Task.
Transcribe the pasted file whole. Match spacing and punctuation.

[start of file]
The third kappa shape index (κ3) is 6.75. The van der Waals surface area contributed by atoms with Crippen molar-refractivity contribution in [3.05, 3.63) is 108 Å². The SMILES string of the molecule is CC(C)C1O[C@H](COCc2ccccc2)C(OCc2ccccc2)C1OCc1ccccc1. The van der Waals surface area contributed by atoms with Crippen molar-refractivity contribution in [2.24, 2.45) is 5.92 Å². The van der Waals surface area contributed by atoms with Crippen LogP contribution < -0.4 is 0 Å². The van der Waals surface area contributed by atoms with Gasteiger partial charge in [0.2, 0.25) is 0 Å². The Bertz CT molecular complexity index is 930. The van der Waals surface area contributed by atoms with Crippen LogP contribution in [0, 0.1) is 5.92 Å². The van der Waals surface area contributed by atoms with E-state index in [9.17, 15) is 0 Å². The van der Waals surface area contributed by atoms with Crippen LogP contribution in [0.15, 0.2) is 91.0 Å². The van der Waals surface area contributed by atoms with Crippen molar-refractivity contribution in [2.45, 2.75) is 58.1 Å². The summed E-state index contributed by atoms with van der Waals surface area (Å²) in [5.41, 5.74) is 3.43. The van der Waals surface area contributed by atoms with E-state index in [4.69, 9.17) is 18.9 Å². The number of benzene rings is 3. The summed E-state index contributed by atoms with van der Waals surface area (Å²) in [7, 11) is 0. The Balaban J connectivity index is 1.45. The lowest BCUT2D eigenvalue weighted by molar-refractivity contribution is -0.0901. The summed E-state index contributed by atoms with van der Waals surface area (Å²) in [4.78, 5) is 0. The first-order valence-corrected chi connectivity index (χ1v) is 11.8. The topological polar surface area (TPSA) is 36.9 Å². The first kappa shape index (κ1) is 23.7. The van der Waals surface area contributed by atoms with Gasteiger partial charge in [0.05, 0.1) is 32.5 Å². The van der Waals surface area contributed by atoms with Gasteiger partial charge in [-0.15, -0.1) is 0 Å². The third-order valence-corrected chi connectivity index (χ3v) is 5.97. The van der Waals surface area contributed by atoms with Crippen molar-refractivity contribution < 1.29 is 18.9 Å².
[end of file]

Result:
The third kappa shape index (κ3) is 6.75. The van der Waals surface area contributed by atoms with Crippen molar-refractivity contribution in [3.05, 3.63) is 108 Å². The SMILES string of the molecule is CC(C)C1O[C@H](COCc2ccccc2)C(OCc2ccccc2)C1OCc1ccccc1. The van der Waals surface area contributed by atoms with Crippen molar-refractivity contribution in [2.24, 2.45) is 5.92 Å². The van der Waals surface area contributed by atoms with Crippen LogP contribution < -0.4 is 0 Å². The van der Waals surface area contributed by atoms with Gasteiger partial charge in [0.2, 0.25) is 0 Å². The Bertz CT molecular complexity index is 930. The van der Waals surface area contributed by atoms with Crippen LogP contribution in [0, 0.1) is 5.92 Å². The van der Waals surface area contributed by atoms with E-state index in [9.17, 15) is 0 Å². The van der Waals surface area contributed by atoms with Crippen LogP contribution in [0.15, 0.2) is 91.0 Å². The van der Waals surface area contributed by atoms with Crippen molar-refractivity contribution in [2.45, 2.75) is 58.1 Å². The summed E-state index contributed by atoms with van der Waals surface area (Å²) in [5.41, 5.74) is 3.43. The van der Waals surface area contributed by atoms with E-state index in [4.69, 9.17) is 18.9 Å². The number of benzene rings is 3. The summed E-state index contributed by atoms with van der Waals surface area (Å²) in [7, 11) is 0. The Balaban J connectivity index is 1.45. The lowest BCUT2D eigenvalue weighted by molar-refractivity contribution is -0.0901. The summed E-state index contributed by atoms with van der Waals surface area (Å²) in [4.78, 5) is 0. The first-order valence-corrected chi connectivity index (χ1v) is 11.8. The topological polar surface area (TPSA) is 36.9 Å². The first kappa shape index (κ1) is 23.7. The van der Waals surface area contributed by atoms with Gasteiger partial charge in [0.05, 0.1) is 32.5 Å². The van der Waals surface area contributed by atoms with Gasteiger partial charge in [-0.15, -0.1) is 0 Å². The third-order valence-corrected chi connectivity index (χ3v) is 5.97. The van der Waals surface area contributed by atoms with Crippen molar-refractivity contribution < 1.29 is 18.9 Å².